Social Work is a Global Profession
The need for social work is universal. More countries are turning to the profession to address not only ordinary human struggles but also the consequences of social inequality, human dislocation, and other structural conditions. How social work is practiced in communities around the world is shaped by local cultures, customs, and policies. NYU Silver offers an array of global learning and research opportunities through which students are immersed in different cultures; examine the distinct values, ethics, ideologies, and approaches to social work practice; and develop cross-cultural competencies and perspective.
A Unique Social Work Degree for Global Practice
Our MSW Program at Shanghai and New York is the only MSW program of an American university in China. It educates students for global social work in a deep way, reflecting on cultural, social, political, and economic similarities and differences across these two countries. Through our generalist practice curriculum in Shanghai and specialized practice curriculum in New York City, students study and conduct fieldwork in two complex and dynamic urban environments, and receive individualized attention with small class sizes, full support for cross-cultural learning, and access to the vast resources and services at both campuses.
Intensive Study Away Courses
Note: The University is continuing to monitor the impact of COVID-19 on future travel
Buenos Aires, Argentina | Core Concepts in Child and Adolescent Trauma
The course, held in a country that was collectively traumatized by a brutal military dictatorship, focuses on the impact of trauma on the child, adolescent, and family, and provides a foundation for assessment, crisis intervention, and treatment. The curriculum is based on twelve guiding core concepts about trauma and utilizes a problem-based learning approach, in which in-depth case studies about the impact of trauma are presented so that students experience “real” cases as they actually unfold in practice.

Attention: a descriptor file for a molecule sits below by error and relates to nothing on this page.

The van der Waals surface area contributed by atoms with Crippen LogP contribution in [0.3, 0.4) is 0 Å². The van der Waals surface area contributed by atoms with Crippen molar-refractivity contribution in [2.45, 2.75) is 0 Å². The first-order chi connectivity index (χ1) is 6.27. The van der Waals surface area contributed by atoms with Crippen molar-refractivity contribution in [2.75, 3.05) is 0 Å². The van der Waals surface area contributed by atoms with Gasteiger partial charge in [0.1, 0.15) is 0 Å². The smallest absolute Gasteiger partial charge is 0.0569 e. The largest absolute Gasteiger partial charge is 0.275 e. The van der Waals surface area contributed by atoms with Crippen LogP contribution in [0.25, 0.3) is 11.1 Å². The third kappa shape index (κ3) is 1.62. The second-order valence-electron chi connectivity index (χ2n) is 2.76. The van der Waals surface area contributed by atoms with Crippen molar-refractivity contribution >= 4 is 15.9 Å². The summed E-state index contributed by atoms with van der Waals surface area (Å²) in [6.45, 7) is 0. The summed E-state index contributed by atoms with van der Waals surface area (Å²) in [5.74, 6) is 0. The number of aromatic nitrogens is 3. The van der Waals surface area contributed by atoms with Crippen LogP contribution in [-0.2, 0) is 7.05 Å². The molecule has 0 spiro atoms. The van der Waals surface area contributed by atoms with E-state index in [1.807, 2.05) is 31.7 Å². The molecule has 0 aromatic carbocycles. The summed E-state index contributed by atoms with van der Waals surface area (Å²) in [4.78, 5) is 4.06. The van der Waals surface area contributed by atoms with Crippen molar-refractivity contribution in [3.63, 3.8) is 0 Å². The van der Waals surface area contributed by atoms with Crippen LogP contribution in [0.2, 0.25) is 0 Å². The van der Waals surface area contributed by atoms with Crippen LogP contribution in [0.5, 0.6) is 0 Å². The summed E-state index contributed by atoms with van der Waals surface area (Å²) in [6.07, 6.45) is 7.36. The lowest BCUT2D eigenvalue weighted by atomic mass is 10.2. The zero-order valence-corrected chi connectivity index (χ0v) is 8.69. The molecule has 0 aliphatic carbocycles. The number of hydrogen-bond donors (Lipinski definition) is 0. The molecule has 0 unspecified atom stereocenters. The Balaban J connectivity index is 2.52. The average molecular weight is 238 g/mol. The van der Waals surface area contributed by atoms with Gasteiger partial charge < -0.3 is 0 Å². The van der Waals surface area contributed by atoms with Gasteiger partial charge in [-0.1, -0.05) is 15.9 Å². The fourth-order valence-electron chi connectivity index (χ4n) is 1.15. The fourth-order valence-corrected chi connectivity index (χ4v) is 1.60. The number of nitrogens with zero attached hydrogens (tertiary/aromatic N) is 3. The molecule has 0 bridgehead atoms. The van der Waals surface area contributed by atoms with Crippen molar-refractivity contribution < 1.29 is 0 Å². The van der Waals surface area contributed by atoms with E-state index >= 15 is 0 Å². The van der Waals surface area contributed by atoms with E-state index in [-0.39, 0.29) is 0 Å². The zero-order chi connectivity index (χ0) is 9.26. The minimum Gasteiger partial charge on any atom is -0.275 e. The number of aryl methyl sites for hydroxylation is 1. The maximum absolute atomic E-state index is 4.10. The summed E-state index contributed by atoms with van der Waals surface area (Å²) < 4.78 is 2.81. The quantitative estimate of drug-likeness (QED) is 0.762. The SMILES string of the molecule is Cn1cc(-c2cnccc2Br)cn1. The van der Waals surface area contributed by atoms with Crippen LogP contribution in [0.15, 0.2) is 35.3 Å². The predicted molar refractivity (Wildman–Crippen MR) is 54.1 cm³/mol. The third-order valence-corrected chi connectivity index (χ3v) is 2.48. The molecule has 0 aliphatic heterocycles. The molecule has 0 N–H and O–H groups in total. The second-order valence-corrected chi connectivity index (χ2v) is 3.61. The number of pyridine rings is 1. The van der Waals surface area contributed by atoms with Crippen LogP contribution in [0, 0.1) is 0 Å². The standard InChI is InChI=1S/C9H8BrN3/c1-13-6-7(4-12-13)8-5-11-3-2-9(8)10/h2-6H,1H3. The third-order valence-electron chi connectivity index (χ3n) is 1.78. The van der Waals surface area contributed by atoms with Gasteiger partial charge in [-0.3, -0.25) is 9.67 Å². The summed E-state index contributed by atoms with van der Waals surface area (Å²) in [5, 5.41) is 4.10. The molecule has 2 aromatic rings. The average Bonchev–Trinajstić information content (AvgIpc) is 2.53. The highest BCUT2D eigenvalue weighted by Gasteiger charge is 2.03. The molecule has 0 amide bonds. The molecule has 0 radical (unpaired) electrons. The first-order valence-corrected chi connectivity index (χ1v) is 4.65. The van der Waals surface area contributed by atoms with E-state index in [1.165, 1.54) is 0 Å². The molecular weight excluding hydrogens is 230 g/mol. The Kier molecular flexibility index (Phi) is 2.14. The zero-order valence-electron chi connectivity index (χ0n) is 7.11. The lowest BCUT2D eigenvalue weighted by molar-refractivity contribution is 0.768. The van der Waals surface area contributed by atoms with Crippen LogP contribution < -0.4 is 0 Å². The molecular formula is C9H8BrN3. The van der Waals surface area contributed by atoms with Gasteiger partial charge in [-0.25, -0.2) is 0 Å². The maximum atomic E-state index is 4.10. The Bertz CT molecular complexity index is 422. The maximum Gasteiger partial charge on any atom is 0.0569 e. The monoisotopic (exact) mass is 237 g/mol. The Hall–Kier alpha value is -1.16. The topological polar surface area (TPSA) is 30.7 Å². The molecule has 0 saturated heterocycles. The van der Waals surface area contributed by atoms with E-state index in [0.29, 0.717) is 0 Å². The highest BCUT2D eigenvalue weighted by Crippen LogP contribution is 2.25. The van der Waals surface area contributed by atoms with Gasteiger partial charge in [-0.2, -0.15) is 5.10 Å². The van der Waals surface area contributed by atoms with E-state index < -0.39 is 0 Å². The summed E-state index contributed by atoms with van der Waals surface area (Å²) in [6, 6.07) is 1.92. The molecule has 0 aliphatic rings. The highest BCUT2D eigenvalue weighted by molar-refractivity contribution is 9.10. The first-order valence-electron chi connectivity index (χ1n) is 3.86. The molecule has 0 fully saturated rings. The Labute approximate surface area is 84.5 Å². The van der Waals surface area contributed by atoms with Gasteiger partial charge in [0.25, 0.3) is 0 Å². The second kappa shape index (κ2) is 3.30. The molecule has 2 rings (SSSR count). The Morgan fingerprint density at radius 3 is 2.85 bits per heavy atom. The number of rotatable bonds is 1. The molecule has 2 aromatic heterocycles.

Puebla, Mexico | Health and Social Welfare Issues of Latino Migrants
The course exposes students to the complex and urgent social welfare issues impacting Latino migrants in the United States. Students develop the ability to critically and reflectively analyze how socio-political processes affect migration throughout Mexico, Central America, and the U.S. Students develop a deeper understanding of migration through a regional perspective and explore individual, community, and policy level strategies for addressing the problems associated with all stages of migration.
Tel Aviv, Israel | Assessment and Treatment of Children of Substance Misusing Parents
Numerous research studies show that children of parents who are dependent on or misuse alcohol and other substances are at greater risk for various problems, which vary depending on a number of factors, including the age of the child. This course examines the nature of substance use, misuse, and addiction, and its impact on the family, particularly young and adolescent children, in both the United States. and Israel. Assessment, treatment, policy and research issues are explored.
Washington, D.C. | Advanced Social Policy: Social Work and Legislative Advocacy
The profession of social work seeks to promote social justice through the equitable provision of benefits and services to assist all individuals, families, and communities. Advocacy for federal social welfare policies, or “policy practice,” has been and remains an important professional activity. This course provides students the opportunity to enhance their policy analysis and advocacy skills around key social welfare policy issues relevant to individuals and communities served by social workers and to engage in legislative action on Capitol Hill.